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Break time

When 55 minutes are up, the proctor will say, "Stop working. Close your booklet, and put your answer sheet on your desk." You've got a 10-minute break before the Section II essay section calls upon you to create great history fast. Use those 10 minutes to get up and walk as far as you can from the crowd. Practice deep breathing lightly as you walk: four-count deep inhalation through your nose and a long, peaceful exhale through your mouth. Shake your arms; roll your shoulders and neck. Now's not the time to impress people or gossip; you are in the middle of a race. Make sure to hit the bathroom on your way back, if there's any chance you'll need to go in the next 2 hours.

As you walk, think about what was good about how you did on Section I. Congratulate yourself for the answers that you knew and leave the other ones behind. Professional athletes are champions partly because they shake off the past and concentrate on what's coming up.

Section II: The DBQ and essays

Section II of the exam covers short essay writing, and it's divided into three sections: Parts A through C. Part A is the Document-Based Question (DBQ). Chapter 4 is devoted to nothing but this single topic. The DBQ is perhaps the greatest moment of high art in any history exam. For now, you don't have to appreciate its beauty. Just remember: Make notes and collect your thoughts before you write. Part B and Part C each contain two regular essay questions. Here, you get to pick the one question from each of the two parts that seems the least scary.

Before you can set pen to paper for the DBQ, Section II wants you to spend 15 minutes alone with it, just reading. Your proctor will recommend that you take the entire 15 minutes to read the documents and to scan the pictures and charts in the DBQ. This time, the grownup is right.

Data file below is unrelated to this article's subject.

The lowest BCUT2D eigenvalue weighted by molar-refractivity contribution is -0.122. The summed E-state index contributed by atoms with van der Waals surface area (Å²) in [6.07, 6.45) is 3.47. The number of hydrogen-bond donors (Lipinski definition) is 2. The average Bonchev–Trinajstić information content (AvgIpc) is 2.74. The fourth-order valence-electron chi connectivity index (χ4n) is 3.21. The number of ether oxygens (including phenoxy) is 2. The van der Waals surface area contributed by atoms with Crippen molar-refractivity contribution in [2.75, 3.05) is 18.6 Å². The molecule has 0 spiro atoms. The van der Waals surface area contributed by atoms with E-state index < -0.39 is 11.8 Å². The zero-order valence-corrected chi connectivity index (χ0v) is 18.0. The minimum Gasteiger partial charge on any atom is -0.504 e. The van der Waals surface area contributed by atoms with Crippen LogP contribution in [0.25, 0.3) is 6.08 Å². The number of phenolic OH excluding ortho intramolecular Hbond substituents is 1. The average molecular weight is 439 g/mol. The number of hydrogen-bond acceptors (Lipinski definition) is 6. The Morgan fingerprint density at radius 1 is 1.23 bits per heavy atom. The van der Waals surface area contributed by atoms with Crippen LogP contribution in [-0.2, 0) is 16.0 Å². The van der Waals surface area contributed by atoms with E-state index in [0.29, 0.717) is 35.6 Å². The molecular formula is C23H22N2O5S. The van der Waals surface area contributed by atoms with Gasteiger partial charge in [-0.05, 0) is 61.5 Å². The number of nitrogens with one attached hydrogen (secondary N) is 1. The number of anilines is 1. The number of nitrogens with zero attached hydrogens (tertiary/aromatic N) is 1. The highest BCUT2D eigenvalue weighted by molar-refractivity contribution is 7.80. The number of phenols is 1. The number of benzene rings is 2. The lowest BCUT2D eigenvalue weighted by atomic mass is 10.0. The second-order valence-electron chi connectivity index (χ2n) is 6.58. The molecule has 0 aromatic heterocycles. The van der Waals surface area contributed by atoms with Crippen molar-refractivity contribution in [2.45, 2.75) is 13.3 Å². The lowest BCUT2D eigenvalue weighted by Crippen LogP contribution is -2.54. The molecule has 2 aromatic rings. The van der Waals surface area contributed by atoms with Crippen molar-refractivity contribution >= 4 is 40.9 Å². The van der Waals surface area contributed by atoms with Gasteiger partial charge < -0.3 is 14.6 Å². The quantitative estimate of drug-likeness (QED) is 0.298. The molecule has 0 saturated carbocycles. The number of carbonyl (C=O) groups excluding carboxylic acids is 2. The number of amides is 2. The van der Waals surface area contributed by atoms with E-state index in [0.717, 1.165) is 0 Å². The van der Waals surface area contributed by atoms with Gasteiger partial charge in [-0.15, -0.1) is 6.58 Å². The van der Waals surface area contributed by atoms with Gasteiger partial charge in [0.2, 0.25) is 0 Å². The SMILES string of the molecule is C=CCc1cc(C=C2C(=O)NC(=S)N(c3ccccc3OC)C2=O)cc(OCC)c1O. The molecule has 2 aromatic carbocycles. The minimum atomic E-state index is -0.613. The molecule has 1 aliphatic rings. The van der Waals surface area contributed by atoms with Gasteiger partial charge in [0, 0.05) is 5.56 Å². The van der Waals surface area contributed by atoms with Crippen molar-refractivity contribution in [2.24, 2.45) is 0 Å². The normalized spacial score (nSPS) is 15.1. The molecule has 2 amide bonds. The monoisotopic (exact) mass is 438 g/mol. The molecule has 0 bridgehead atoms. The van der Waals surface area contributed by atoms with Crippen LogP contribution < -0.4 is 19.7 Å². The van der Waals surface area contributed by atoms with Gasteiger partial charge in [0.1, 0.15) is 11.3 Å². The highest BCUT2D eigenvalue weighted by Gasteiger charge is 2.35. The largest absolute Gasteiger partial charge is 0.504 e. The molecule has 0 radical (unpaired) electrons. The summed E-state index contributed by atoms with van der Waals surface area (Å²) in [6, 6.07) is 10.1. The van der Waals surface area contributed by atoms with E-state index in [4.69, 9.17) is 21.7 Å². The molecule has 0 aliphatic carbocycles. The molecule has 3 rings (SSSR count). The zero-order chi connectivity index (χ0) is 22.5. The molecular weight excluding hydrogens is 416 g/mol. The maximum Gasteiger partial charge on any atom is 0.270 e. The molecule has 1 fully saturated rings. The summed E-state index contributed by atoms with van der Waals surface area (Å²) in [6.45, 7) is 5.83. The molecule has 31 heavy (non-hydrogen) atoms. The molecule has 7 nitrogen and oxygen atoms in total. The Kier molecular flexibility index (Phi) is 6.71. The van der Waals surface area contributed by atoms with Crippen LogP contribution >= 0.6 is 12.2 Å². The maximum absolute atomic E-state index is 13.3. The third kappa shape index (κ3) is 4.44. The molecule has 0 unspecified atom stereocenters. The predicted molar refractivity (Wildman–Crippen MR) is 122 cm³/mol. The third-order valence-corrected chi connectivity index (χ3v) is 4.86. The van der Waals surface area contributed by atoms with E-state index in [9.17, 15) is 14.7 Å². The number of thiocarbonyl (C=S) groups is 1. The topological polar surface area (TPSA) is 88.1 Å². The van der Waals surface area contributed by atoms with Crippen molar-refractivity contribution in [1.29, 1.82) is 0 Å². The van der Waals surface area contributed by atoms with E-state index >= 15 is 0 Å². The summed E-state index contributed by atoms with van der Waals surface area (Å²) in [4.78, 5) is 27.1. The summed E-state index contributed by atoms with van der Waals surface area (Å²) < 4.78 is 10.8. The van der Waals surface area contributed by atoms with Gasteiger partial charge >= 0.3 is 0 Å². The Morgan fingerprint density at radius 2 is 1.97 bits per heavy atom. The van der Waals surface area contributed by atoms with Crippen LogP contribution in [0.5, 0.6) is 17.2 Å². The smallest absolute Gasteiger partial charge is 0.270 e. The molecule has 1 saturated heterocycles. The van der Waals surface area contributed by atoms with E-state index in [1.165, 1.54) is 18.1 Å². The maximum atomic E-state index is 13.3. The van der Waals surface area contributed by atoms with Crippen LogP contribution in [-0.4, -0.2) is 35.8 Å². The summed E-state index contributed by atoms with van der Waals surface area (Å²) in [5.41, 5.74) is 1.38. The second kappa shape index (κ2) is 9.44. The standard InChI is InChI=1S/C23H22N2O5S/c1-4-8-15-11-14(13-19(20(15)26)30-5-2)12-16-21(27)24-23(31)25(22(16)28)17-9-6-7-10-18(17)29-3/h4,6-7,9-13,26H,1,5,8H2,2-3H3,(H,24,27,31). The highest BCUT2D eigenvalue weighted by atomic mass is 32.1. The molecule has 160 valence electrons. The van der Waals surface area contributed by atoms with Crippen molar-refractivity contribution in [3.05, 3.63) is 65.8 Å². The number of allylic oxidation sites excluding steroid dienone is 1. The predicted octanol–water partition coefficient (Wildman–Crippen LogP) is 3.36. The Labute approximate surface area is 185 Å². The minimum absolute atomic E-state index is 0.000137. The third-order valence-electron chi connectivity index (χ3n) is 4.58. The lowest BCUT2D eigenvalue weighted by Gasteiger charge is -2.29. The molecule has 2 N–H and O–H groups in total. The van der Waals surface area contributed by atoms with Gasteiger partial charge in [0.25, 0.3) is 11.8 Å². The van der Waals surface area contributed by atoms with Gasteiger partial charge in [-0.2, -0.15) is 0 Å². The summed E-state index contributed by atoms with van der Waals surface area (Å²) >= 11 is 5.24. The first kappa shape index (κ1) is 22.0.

The proctor can't do anything to stop you from sailing right past the documents in Part A and having a peek at what questions await you in Parts B and C. Don't do it. Whatever is in Parts B and C will wait for you to get there. You don't need it hanging over your head while you do the DBQ.

Plan before you write, making notes on the question insert and not in the answer booklet, which is only for your essays. Look at the essays this way: It's like 2 hours and 10 minutes to use what you have learned to make points. You can only gain credit by weaving the themes and topics you know into a well-argued essay.


As you work through the three essays, keep this positive thought in mind: Each of your compositions will be scored by a completely different reader who doesn't know who you are, what you've done on the other parts of the test, or even who graded your other essays. It's a new chance every time.

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